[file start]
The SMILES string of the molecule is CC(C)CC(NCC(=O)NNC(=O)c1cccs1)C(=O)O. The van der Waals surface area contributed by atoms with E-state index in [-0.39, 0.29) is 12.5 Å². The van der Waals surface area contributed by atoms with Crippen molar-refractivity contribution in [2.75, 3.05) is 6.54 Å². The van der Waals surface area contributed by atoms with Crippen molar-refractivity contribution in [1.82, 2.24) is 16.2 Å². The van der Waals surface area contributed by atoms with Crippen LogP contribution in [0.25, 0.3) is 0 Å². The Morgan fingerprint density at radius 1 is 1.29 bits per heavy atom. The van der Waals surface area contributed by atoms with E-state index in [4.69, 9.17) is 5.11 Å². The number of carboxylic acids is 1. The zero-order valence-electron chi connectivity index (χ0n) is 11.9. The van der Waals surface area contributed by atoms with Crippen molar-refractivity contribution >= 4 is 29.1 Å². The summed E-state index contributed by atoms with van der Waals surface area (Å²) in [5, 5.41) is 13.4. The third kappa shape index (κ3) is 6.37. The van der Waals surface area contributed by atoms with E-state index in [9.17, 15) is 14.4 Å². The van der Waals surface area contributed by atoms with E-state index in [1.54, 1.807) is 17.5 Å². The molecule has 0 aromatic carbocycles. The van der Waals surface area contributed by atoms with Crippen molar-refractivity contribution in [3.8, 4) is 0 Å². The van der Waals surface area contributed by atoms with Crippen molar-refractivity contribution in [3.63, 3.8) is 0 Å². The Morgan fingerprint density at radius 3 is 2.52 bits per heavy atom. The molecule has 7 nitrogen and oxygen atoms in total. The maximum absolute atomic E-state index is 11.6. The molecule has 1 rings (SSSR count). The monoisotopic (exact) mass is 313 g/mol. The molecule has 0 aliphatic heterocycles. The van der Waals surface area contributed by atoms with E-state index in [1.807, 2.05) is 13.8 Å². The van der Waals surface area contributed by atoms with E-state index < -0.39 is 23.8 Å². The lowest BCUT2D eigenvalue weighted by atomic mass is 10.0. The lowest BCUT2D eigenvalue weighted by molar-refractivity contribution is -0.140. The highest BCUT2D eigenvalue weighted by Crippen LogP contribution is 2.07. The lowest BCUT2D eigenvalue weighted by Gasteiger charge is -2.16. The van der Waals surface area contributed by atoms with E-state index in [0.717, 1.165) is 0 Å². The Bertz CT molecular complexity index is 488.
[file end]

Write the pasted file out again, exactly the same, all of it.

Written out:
The SMILES string of the molecule is CC(C)CC(NCC(=O)NNC(=O)c1cccs1)C(=O)O. The van der Waals surface area contributed by atoms with E-state index in [-0.39, 0.29) is 12.5 Å². The van der Waals surface area contributed by atoms with Crippen molar-refractivity contribution in [2.75, 3.05) is 6.54 Å². The van der Waals surface area contributed by atoms with Crippen molar-refractivity contribution in [1.82, 2.24) is 16.2 Å². The van der Waals surface area contributed by atoms with Crippen LogP contribution in [0.25, 0.3) is 0 Å². The Morgan fingerprint density at radius 1 is 1.29 bits per heavy atom. The van der Waals surface area contributed by atoms with E-state index in [4.69, 9.17) is 5.11 Å². The number of carboxylic acids is 1. The zero-order valence-electron chi connectivity index (χ0n) is 11.9. The van der Waals surface area contributed by atoms with Crippen molar-refractivity contribution >= 4 is 29.1 Å². The summed E-state index contributed by atoms with van der Waals surface area (Å²) in [5, 5.41) is 13.4. The third kappa shape index (κ3) is 6.37. The van der Waals surface area contributed by atoms with E-state index in [9.17, 15) is 14.4 Å². The van der Waals surface area contributed by atoms with E-state index in [1.54, 1.807) is 17.5 Å². The molecule has 0 aromatic carbocycles. The van der Waals surface area contributed by atoms with Crippen molar-refractivity contribution in [3.8, 4) is 0 Å². The van der Waals surface area contributed by atoms with Crippen molar-refractivity contribution in [3.63, 3.8) is 0 Å². The Morgan fingerprint density at radius 3 is 2.52 bits per heavy atom. The molecule has 7 nitrogen and oxygen atoms in total. The maximum absolute atomic E-state index is 11.6. The molecule has 1 rings (SSSR count). The monoisotopic (exact) mass is 313 g/mol. The molecule has 0 aliphatic heterocycles. The van der Waals surface area contributed by atoms with E-state index in [1.807, 2.05) is 13.8 Å². The van der Waals surface area contributed by atoms with E-state index < -0.39 is 23.8 Å². The lowest BCUT2D eigenvalue weighted by atomic mass is 10.0. The lowest BCUT2D eigenvalue weighted by molar-refractivity contribution is -0.140. The highest BCUT2D eigenvalue weighted by Crippen LogP contribution is 2.07. The lowest BCUT2D eigenvalue weighted by Gasteiger charge is -2.16. The van der Waals surface area contributed by atoms with E-state index in [0.717, 1.165) is 0 Å². The Bertz CT molecular complexity index is 488.